The predators endangering Ghana’s telecoms industry – Part II

This is the second part of an article that points out the immense contribution of telecoms operators to the economy in the midst of predatory conditions.


Taxes alone take about 38% of the revenue of telecoms operators (in India it is 28% but it is killing the industry), and the operators also invest significant portions of their revenues in network infrastructure and technology expansion, marketing and advertising, CSR, remuneration of staff, and various sponsorships and activities in country.

But there are some other major cost challenges; for instance, in the second quarter of 2010 and 2011, operators have had to implement comprehensive subscriber registration and mobile number portability (MNP) at huge cost, running into millions of dollars for some operators.

NCA the has also commenced enforcement of its mandated quality of service (QoS) key performance indicators (KPIs). Meeting the mandate will require huge capital expenditure (CAPEX) for network re-dimensioning for operators. Meanwhile, the NCA is now also imposing penalties for QoS infractions, and the penalties are not necessarily proportionate to the infractions. The NCA has just announced it will not assist defaulting operators to clear their equipment at the ports, unless they pay penalties and charges fully.


The worst of the challenges is the additional taxes and levies placed on telecoms operators by various Metropolitan, Municipal and District Assemblies (MMDAs), and other agencies like Environmental Protection Agency, Town and Country Planning, Civil Aviation and others with respect to mounting infrastructure to offer service and also do outdoor advertising.

Telecoms operators need to mount masts and lay cables and fibre in order to reach deprived communities with technology that come along with income generating opportunities, and ultimately economic empowerment. This is not different from other utility service providers like water and electricity companies laying pipes, cables and mounting pylons to distribute water and power respectively.

But MMDAs charge telecoms operators for each mast they mount, in addition to paying for their business operations permit. Meanwhile, they do not charge the Electricity Company of Ghana, for instance, for mounting pylons to distribute power. In some cases, what the MMDAs charge per mast is way above what some companies pay for their entire business operation permit.

Obviously, television and radio stations do have masts, and some banks do have masts too but they are also not charged separate levies for each mast they mount; all those charges are included in their one time business operation permits fees.  But it seems the word ‘telecoms’ suddenly brings out the predator in the MMDAs. That is how come recently some MMDAs threatened to close down offices of some telecoms companies for non-payment of predatory levies and taxes.

The Local Government Bulletin published on May 14, 2010 shows some chilling examples of how discriminatory MMDAs are towards telecoms operators. For example, for General Utility Excavation Permit, i.e. a permit for utility service providers (water, electricity, telecoms) to dig the ground and lay their cables and fibre, the Birim South District Assembly, for instance, charged MTN and Tigo GH¢7,500 and GH¢6,500 respectively, while other institutions including ECG paid between GH¢500 and GH¢1,000; that is at up to 750% higher for telecoms operators.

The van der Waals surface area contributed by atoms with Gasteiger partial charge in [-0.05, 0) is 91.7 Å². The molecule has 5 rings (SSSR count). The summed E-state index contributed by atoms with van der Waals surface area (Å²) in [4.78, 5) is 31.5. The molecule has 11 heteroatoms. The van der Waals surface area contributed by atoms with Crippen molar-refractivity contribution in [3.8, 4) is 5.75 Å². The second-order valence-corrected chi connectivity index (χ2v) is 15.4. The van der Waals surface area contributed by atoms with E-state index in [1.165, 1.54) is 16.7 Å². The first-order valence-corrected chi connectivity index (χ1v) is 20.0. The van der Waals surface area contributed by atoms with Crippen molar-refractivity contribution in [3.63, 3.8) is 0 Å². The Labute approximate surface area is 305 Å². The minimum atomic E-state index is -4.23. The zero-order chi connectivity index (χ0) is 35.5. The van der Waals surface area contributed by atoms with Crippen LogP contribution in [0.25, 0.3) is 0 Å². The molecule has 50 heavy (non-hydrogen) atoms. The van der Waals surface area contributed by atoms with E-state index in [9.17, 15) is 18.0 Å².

Again, the Asikuma-Odoben-Brakwa District Assembly charged MTN, Zain (Airtel), Tigo and GT (Vodafone) GH¢9,000 Property Rate but charged other multinationals and top 100 companies including commercial banks GH¢700, insurance companies GH¢200, ECG, GH¢1,000, Ghana Water, GH¢400, SSNIT, GH¢1,000 and financial services GH¢400 among others. That is 800% higher than the next highest amount, and 4,500% higher than the lowest among the institutions mentioned. There are other institutions which pay even lower rates, but telecoms operators pay the highest.


Sometimes, utility service providers have had to relocate their cables, fibres and pipes to make way for road construction. This cost money, and it is absorbed by government or the road contractor for the water and electricity companies, but the telecoms operators are made to pay for relocation on their own, even though they paid for the right of way to lay the cable in the first place. Again when road contractors cut telecoms fibre cables, the telecoms operators pay for repairs and replacement, while they do so, they also lose revenue and integrity because of service interruption to their customers.

It could not get any more discriminatory and predatory than this; it is as if there is a grand plan to welcome telecoms operators with open arms and then kill them slowly once they are here.


It is a shame that import duty on mobile phones was dropped and talk tax was put in its place to subtly burden the telecoms operators some more. But the worst part is that even the Ghana Copyright Regulations, 2010 has listed SIM card as ‘a device capable of being used to copy copyright works’ and so a levy of 20% of the cost, insurance and freight value of SIM cards have been put on telecoms operators to pay.

For Pete’s sake, which part of a SIM card can practically be used by a subscriber to copy music, film, a book or any copyright material for that matter? This is how predatory and ridiculous the laws have become with regards to the telecoms industry. One wonders whether the framers of the law consulted telecoms experts before concluding that a SIM card can be used to copy copyright material. Whereas that is technically possible, it is not practical and it is impossible for a subscriber to copy copyright material unto a SIM card until an operator allows it, and operators do not allow it. Besides, the SIM itself has up to 64 kilobytes of memory, too small to copy anything significant. So what is the point of that law?